Archive for August, 2009

More Bukowski

From his short story Notes on the Pest, included in the book Tales of Ordinary Madness:

…I parked the car and went in.  I ordered a New York cut, french fries, so forth, and sat there over my coffee until the food arrived. the whole diner was empty; it was a marvelous night.  then just with the arrival of my New York cut, the door opened and in came the pest.  of course, you guessed it.  there were 32 stools in the place but he HAD TO take the stool next to mine and begin conversing with the waitress over his doughnut.  he was a real flat fish.  his dialogue knifed into my guts.  dull rotting tripe, the stench of his soul swinging through the air wrecking everything.

“His dialogue knifed into my guts.”  I’ve been there, Buk.

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I recently moved with my family to the Philadelphia area.  Moving is an interesting experience.  We were fortunate enough to have my new employer pay for movers.  One thing we’ve learned is that when you hire a moving company to pack for you, they pack everything, unless you tell them otherwise.  For example:

  • They put our bathroom trash can, with trash in it,  in a box with other bathroom supplies and sealed it up.  This trash can even had a used diaper in it.  Thankfully, my wife needed something from that box of bathroom supplies and discovered what they did before it got loaded onto the truck.  Note that our boxes were going to be in storage for 2.5 weeks — I can’t imagine how bad the items in that box would have smelled had the contents of the trash can stayed in there.  Seems like they would know we wouldn’t want to move trash with us.
  • We had some fresh baked goods on the kitchen counter.  They put them in a box.  2.5 weeks later when we opened the box, we discovered the smelly, moldy baked goods.  Again, seems odd that they’d think we’d want to move that.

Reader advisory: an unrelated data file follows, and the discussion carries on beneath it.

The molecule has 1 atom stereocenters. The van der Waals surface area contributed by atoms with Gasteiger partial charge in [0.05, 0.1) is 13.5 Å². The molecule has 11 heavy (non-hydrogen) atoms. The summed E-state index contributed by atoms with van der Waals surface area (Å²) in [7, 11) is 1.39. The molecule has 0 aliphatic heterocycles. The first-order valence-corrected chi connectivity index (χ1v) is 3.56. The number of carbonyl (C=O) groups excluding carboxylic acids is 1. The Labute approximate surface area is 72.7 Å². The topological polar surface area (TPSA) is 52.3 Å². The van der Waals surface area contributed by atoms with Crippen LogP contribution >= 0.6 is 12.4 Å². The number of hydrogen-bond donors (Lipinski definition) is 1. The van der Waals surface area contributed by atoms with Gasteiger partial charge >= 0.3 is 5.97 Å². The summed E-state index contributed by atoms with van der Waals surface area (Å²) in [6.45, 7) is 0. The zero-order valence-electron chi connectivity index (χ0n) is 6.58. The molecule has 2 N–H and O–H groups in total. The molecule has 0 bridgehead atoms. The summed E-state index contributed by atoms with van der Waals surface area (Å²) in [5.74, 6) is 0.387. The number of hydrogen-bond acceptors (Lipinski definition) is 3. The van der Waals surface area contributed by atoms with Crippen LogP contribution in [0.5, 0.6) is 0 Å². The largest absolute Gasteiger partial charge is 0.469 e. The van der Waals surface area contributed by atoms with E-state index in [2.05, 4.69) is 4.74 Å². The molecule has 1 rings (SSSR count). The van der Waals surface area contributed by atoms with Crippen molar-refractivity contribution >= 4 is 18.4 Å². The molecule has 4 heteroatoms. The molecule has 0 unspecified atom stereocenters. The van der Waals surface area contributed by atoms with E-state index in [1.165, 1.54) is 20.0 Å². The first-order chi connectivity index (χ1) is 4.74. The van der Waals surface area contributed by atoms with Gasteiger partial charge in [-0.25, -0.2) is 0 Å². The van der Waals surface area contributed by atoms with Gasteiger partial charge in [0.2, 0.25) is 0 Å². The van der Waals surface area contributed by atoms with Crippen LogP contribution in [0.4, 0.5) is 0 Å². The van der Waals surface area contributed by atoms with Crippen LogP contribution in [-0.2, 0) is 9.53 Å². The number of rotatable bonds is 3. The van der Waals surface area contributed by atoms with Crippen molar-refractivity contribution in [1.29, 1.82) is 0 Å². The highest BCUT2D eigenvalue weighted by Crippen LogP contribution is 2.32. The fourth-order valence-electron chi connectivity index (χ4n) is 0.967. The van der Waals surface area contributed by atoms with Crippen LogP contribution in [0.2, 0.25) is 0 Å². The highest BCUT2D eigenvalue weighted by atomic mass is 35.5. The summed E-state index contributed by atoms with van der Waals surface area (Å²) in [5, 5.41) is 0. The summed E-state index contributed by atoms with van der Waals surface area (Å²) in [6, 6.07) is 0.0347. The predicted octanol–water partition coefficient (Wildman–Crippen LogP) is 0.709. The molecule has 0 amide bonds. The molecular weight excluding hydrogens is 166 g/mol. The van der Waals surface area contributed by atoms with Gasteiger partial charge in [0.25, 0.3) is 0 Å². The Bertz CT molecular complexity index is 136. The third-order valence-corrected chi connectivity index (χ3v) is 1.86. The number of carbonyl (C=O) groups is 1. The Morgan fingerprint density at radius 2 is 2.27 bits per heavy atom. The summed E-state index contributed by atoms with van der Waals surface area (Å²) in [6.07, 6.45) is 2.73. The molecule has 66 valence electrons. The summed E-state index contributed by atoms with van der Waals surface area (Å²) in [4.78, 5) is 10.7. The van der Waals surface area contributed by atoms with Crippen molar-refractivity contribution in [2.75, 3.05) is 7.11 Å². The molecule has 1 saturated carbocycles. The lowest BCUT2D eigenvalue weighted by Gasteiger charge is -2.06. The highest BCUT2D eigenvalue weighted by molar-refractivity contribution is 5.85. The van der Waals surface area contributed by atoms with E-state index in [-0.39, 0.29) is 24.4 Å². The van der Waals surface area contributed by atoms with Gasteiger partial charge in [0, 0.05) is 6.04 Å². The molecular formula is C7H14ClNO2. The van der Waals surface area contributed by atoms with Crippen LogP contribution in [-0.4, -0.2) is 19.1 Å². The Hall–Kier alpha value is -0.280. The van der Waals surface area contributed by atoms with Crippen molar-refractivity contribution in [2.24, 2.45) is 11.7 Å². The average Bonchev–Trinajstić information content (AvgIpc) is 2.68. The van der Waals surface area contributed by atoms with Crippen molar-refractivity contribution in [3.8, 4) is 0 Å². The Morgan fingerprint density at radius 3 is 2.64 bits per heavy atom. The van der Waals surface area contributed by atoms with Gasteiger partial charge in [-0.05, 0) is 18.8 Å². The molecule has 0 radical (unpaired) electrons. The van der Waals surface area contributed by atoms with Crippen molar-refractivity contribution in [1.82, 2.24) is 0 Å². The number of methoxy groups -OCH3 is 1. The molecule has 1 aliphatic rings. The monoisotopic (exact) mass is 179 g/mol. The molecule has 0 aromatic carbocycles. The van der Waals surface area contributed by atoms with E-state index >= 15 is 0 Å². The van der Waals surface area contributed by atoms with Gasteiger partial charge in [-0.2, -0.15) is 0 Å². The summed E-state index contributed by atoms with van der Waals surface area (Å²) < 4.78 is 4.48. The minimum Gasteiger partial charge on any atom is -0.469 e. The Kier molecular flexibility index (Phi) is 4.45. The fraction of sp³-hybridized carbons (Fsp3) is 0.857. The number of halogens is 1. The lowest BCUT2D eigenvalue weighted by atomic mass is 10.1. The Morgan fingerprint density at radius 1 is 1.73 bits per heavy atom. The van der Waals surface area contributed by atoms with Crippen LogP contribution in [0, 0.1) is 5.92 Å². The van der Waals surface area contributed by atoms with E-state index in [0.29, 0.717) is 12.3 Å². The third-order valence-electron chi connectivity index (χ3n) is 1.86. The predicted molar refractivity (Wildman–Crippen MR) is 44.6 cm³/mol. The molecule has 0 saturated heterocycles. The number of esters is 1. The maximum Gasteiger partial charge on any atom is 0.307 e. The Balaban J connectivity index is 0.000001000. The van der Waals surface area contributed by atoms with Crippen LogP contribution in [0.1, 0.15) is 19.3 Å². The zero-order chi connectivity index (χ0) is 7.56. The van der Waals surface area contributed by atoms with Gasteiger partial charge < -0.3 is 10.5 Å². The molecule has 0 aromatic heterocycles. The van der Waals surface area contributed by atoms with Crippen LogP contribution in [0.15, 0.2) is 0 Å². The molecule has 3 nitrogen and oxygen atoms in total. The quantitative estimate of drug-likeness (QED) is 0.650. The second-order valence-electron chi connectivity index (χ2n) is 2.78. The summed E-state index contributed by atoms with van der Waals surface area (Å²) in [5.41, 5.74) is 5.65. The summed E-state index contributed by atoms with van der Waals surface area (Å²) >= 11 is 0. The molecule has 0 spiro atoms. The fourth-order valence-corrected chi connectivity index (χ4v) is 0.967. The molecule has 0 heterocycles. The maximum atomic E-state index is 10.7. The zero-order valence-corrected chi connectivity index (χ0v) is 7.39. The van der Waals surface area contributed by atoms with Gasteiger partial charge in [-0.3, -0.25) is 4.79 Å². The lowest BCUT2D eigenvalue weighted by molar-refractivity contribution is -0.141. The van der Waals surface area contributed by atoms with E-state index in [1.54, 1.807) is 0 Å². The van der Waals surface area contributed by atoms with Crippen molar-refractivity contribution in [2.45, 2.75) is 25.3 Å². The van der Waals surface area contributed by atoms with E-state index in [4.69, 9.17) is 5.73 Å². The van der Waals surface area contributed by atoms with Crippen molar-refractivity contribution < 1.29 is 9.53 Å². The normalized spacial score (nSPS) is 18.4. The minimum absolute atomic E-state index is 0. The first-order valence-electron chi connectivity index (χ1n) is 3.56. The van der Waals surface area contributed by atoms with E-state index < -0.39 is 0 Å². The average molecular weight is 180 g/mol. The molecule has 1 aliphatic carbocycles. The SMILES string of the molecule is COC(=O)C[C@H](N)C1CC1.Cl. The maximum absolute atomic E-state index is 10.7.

Of course, I’m not complaining.  I’m glad I didn’t have to pack it all up myself.  I just think it’s interesting.

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I read Blood and Guts in High School by Kathy Acker.  Definitely provocative, edgy and, uh, even confusing in places.  I liked it quite a bit though.

Here are a few paragraphs that I liked:

Having cancer is like having a baby.  If you’re a woman and you can’t have a baby ’cause you’re starving poor or ’cause no man wants anything to do with you or ’cause you’re lonely and miserable and frightened and totally insane, you might as well get cancer.  You can feel your lump and you nurse, knowing it will always get bigger.  It eats you, and, gradually, you learn, as all good mothers learn, to love yourself.


Once upon a time there was a materialistic society one of the results of this materialism was a ‘sexual revolution’.  Since the materialistic society had succeeded in separating sex from every possible feeling, all you girls can now go spread your legs as much as you want ’cause it’s sooo easy to fuck it’s sooo easy to be a robot it’s sooo easy not to feel.  Sex in  America is S & M.


Doing what I want to is dangerous ’cause I can get really hurt.  So I lie to people.  I say ‘I love living alone.’ … But I really want what I want. These aren’t passing emotions. These are my characteristics.

By love do I just mean satisfaction of the needs created by my characteristics?

One more:

The woman who lives her life according to nonmaterialistic ideals is the wild antisocial monster; the more openly she does so, the more everyone hates her.

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This is a great post (link).  I highly recommend reading the whole thing.  Here’s a clip:

…Early in our lives we search for a story that fits well with our abilities and opportunities.  In our unstable youth we adjust this story as we learn more, but we reduce those changes as we start to make big life choices, and want to appear stable to our new associates.  But we have real doubts about whether we choose our identity well, doubts that increase as we continue to get more info about our skills and opportunities.

We express our doubt about our chosen identity, and our hope for a better one, as a concern that we haven’t discovered who we “really are.”  We expect many of our associates would tolerate one big identity change even when we are older, if we express it as “finally discovering who we really are.”

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